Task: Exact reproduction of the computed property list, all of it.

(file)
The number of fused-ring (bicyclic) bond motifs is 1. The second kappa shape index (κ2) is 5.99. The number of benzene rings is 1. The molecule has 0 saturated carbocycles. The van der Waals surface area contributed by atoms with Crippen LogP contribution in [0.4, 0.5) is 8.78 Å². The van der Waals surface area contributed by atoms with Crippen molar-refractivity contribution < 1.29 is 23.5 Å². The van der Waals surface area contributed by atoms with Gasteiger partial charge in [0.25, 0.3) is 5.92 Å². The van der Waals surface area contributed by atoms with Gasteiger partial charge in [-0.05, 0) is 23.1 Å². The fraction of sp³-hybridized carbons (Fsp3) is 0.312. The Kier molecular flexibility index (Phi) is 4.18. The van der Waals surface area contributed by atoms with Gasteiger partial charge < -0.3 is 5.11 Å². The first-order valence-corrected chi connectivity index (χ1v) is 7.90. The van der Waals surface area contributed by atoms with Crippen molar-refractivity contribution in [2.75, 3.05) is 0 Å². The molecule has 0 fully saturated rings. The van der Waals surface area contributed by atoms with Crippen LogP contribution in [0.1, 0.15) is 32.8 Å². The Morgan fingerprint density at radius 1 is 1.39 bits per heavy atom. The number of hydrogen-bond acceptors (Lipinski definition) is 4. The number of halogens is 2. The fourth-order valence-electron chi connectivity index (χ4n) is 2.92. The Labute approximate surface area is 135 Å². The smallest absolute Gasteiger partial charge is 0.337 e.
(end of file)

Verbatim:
The number of fused-ring (bicyclic) bond motifs is 1. The second kappa shape index (κ2) is 5.99. The number of benzene rings is 1. The molecule has 0 saturated carbocycles. The van der Waals surface area contributed by atoms with Crippen LogP contribution in [0.4, 0.5) is 8.78 Å². The van der Waals surface area contributed by atoms with Crippen molar-refractivity contribution < 1.29 is 23.5 Å². The van der Waals surface area contributed by atoms with Gasteiger partial charge in [0.25, 0.3) is 5.92 Å². The van der Waals surface area contributed by atoms with Gasteiger partial charge in [-0.05, 0) is 23.1 Å². The fraction of sp³-hybridized carbons (Fsp3) is 0.312. The Kier molecular flexibility index (Phi) is 4.18. The van der Waals surface area contributed by atoms with Gasteiger partial charge < -0.3 is 5.11 Å². The first-order valence-corrected chi connectivity index (χ1v) is 7.90. The van der Waals surface area contributed by atoms with Crippen molar-refractivity contribution in [2.75, 3.05) is 0 Å². The molecule has 0 fully saturated rings. The van der Waals surface area contributed by atoms with Crippen LogP contribution in [0.1, 0.15) is 32.8 Å². The Morgan fingerprint density at radius 1 is 1.39 bits per heavy atom. The number of hydrogen-bond acceptors (Lipinski definition) is 4. The number of halogens is 2. The fourth-order valence-electron chi connectivity index (χ4n) is 2.92. The Labute approximate surface area is 135 Å². The smallest absolute Gasteiger partial charge is 0.337 e.